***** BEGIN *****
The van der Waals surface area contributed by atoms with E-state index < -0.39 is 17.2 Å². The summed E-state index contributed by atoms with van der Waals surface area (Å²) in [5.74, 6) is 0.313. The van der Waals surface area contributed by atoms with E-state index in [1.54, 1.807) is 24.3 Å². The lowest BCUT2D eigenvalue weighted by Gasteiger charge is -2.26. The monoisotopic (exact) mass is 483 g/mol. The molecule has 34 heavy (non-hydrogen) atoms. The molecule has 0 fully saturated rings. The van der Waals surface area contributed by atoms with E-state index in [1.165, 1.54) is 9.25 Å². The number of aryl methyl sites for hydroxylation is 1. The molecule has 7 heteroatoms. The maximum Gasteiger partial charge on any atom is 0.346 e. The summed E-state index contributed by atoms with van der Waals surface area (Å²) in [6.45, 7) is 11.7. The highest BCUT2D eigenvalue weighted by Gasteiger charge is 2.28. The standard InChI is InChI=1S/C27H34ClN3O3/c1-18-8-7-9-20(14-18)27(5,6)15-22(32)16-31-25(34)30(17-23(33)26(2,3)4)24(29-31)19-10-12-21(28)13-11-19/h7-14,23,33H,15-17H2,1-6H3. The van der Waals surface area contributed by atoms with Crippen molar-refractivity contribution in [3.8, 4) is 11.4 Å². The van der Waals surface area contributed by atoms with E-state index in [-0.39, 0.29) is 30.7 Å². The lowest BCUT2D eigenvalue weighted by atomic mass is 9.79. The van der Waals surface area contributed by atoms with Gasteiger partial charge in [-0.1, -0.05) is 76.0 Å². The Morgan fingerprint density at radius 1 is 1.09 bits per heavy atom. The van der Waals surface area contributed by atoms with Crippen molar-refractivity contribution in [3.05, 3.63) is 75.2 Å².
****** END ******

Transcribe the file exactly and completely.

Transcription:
The van der Waals surface area contributed by atoms with E-state index < -0.39 is 17.2 Å². The summed E-state index contributed by atoms with van der Waals surface area (Å²) in [5.74, 6) is 0.313. The van der Waals surface area contributed by atoms with E-state index in [1.54, 1.807) is 24.3 Å². The lowest BCUT2D eigenvalue weighted by Gasteiger charge is -2.26. The monoisotopic (exact) mass is 483 g/mol. The molecule has 34 heavy (non-hydrogen) atoms. The molecule has 0 fully saturated rings. The van der Waals surface area contributed by atoms with E-state index in [1.165, 1.54) is 9.25 Å². The number of aryl methyl sites for hydroxylation is 1. The molecule has 7 heteroatoms. The maximum Gasteiger partial charge on any atom is 0.346 e. The summed E-state index contributed by atoms with van der Waals surface area (Å²) in [6.45, 7) is 11.7. The highest BCUT2D eigenvalue weighted by Gasteiger charge is 2.28. The standard InChI is InChI=1S/C27H34ClN3O3/c1-18-8-7-9-20(14-18)27(5,6)15-22(32)16-31-25(34)30(17-23(33)26(2,3)4)24(29-31)19-10-12-21(28)13-11-19/h7-14,23,33H,15-17H2,1-6H3. The van der Waals surface area contributed by atoms with Crippen molar-refractivity contribution in [3.8, 4) is 11.4 Å². The van der Waals surface area contributed by atoms with E-state index in [-0.39, 0.29) is 30.7 Å². The lowest BCUT2D eigenvalue weighted by atomic mass is 9.79. The van der Waals surface area contributed by atoms with Gasteiger partial charge in [-0.1, -0.05) is 76.0 Å². The Morgan fingerprint density at radius 1 is 1.09 bits per heavy atom. The van der Waals surface area contributed by atoms with Crippen molar-refractivity contribution in [3.05, 3.63) is 75.2 Å².